AMSTERDAM (03/16/2000) - Making the transition from ISP (Internet service provider) to ASP (application services provider) by implementing a unified messaging application isn't that much of a problem: the challenge is getting customers to understand why they need the service, according to one service provider.
Unified messaging is a synchronized service where every message, including faxes, text messages from mobile phones, and e-mail, goes into the same mailbox, according to Solveig Kjarvik, a project manager at Norway's incumbent telecommunications carrier, Telenor AS, speaking at the ISP2000 conference in Amsterdam yesterday.
But putting all these messages in one mailbox and only letting users into the information from a set location only goes halfway. "True unified messaging is independent of device," she said, speaking at a workshop on unified messaging.
Although large enterprises still have security concerns about unified messaging, it makes sense for small and medium-sized companies to outsource the system, she said. "And they are going to look for the ISPs they trust to do so," Kjarvik said, adding that ISPs, already having reliability and scalability, are best set up to offer unified messaging.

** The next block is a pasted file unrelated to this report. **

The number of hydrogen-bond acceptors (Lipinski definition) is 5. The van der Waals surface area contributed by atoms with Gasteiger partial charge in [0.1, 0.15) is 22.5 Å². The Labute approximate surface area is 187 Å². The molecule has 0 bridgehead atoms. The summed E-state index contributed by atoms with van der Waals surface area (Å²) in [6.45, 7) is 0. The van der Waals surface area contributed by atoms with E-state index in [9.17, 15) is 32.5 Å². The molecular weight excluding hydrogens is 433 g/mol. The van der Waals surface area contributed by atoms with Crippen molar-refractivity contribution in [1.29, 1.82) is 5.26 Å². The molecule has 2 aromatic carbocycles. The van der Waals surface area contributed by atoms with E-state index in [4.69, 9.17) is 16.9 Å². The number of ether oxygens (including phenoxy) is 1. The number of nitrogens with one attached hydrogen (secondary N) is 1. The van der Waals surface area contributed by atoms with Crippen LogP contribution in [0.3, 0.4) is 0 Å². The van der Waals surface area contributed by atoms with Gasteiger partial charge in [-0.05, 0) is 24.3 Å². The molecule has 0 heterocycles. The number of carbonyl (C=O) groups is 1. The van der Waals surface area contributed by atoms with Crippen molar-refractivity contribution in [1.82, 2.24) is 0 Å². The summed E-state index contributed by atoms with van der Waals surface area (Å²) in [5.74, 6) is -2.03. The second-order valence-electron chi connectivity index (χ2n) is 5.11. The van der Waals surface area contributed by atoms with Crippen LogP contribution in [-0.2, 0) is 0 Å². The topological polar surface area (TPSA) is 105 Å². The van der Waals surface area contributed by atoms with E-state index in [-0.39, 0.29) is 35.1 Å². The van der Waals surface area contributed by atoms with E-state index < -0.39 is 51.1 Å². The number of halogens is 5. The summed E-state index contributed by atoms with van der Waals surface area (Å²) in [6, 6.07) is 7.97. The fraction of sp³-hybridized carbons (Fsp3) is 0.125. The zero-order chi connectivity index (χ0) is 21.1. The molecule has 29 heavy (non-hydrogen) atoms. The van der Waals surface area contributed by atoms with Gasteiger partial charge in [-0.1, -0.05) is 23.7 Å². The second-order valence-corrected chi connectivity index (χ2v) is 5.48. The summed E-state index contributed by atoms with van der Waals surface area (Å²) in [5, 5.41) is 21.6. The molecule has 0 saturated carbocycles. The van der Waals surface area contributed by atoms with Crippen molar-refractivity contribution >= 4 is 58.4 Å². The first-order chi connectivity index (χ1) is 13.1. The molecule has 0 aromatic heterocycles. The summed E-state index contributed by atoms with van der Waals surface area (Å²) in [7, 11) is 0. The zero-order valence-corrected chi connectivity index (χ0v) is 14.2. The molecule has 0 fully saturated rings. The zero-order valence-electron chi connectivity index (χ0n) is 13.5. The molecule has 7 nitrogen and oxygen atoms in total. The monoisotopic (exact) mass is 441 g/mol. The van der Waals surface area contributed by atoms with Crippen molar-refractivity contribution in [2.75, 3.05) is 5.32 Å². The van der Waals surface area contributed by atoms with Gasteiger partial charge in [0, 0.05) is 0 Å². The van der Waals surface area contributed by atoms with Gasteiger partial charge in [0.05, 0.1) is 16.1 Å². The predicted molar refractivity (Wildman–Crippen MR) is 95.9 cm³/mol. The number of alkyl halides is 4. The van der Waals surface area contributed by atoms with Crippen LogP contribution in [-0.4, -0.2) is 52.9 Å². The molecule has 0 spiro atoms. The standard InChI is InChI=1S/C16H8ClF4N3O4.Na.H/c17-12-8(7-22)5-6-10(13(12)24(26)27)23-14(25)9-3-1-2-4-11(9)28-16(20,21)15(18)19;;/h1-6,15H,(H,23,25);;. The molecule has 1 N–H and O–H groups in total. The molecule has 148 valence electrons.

However, many executives in Europe still have the 'if it's that important, they'll call my mobile' mentality, so selling them on the idea is not that easy, she said.
"You really have to get people on by going piece by piece," Kjarvik said, comparing it to the telephone user who first purchases call waiting, then caller identification and eventually ends up with the whole suite.
Currently, most of Telenor's unified messaging subscribers are companies which most logically benefit from the service, such as offshore oil and gas companies with no fixed access.
Telenor, in Oslo, can be reached at +47 22 77 60 60, or on the web at http://www.telenor.com/.
ISP2000 continues through today in Amsterdam; more information can be found at http://www.isp2000europe.com/.